Manipur’s little known Muslim communities have a long and rich history, dating from the time of Prophet Muhammad (Peace be upon him). In this exhaustive historical account, Farooque Ahmed traces the arrival of Islam in the region in 615 CE through the Prophet’s uncle S’ad ibn abi Waqqas, an uncle of the Prophet, who was also instrumental in spreading Islam in China. Around the same time, an Arab Muslim family settled in the Manipur region and over the centuries Muslim traders, settlers and preachers helped the nascent community expand, flourish and thrive. These waves of migrations and local conversions coalesced into a unique identity of ‘Pangal Musalman’ reflecting the egalitarian and congregational ideals of Islam. (from the blurb of the book)

Imphal (Manipur): Manipuri Muslims: Historical Perspectives 615-2000 CE, authored by the Manipuri Muslim historian Farooque Ahmad and published by Pharos Media, was released here at Hotel Classic Regency on 17 May in a glittering release function attended by notables, intellectuals, scholars and journalists, especially from the Muslim community known here as “Pangal” or “Meitei Pangal”. Head of Pharos Media, Dr. Zafarul-Islam Khan was present during the book release function which was chaired by Halim Chowdhury, IAS (Retd), Chairman of the Manipur State Minorities Commission, The guest of honour was Riyaz Ahmed Shah, a renowned Muslim scholar of Manipur.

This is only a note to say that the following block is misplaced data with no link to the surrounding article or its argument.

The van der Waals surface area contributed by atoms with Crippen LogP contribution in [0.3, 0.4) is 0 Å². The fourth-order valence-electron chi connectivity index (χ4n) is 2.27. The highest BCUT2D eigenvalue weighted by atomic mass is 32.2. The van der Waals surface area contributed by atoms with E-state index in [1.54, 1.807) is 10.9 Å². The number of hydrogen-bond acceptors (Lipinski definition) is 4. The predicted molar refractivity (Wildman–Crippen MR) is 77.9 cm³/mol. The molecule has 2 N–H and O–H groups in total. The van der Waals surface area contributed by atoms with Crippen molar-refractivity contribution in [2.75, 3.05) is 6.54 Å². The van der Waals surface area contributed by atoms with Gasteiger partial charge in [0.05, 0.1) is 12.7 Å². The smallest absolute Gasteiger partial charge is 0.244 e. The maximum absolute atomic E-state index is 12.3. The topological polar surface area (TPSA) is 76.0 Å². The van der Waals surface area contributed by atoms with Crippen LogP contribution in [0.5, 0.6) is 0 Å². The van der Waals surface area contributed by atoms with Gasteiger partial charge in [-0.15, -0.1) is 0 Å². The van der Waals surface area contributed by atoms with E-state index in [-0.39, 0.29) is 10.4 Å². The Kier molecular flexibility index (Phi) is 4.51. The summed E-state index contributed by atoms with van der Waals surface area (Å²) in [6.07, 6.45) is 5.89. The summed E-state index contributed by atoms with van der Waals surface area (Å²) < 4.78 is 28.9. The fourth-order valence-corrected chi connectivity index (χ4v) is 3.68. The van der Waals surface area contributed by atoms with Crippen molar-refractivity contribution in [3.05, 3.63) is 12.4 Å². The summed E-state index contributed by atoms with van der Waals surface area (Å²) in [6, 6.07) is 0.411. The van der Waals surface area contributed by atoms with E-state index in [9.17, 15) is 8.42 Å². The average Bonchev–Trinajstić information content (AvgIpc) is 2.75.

A. Hakim Shah, Senior Lecturer at Imphal’s G.P. Women’s College, offered a critical review of the book and presented an overview of the multifaceted historical period covered by the book. Hakim Shah pointed out that new findings have been incorporated in the 192-page paperback volume which is priced modestly at Rs.200. The book attempts to distinguish folklore from historicity. The author Farooque Ahmed, currently a Project Director with the Indian Council of Historical Research (ICHR) of New Delhi, who is currently undertaking an ICHR-sponsored research on the later part of the Pangal (Manipuri Muslims) history. The merit of the book is the analysis and rich bibliography and sources the author depended upon. Farooque Ahmed pointed out that Sa’d ibn abi Waqqas, an uncle of the Holy Prophet (pbuh), happened to arrive in Manipur in 615/6 CE from Abyssinia by sea-route, first landing at Chittogong port, now in Bangladesh and that after a couple of years preaching Islam in Manipur, Sa’d arrived in China in 617/8 CE with two other Sahabis and he went back to Arabia in around 622 CE.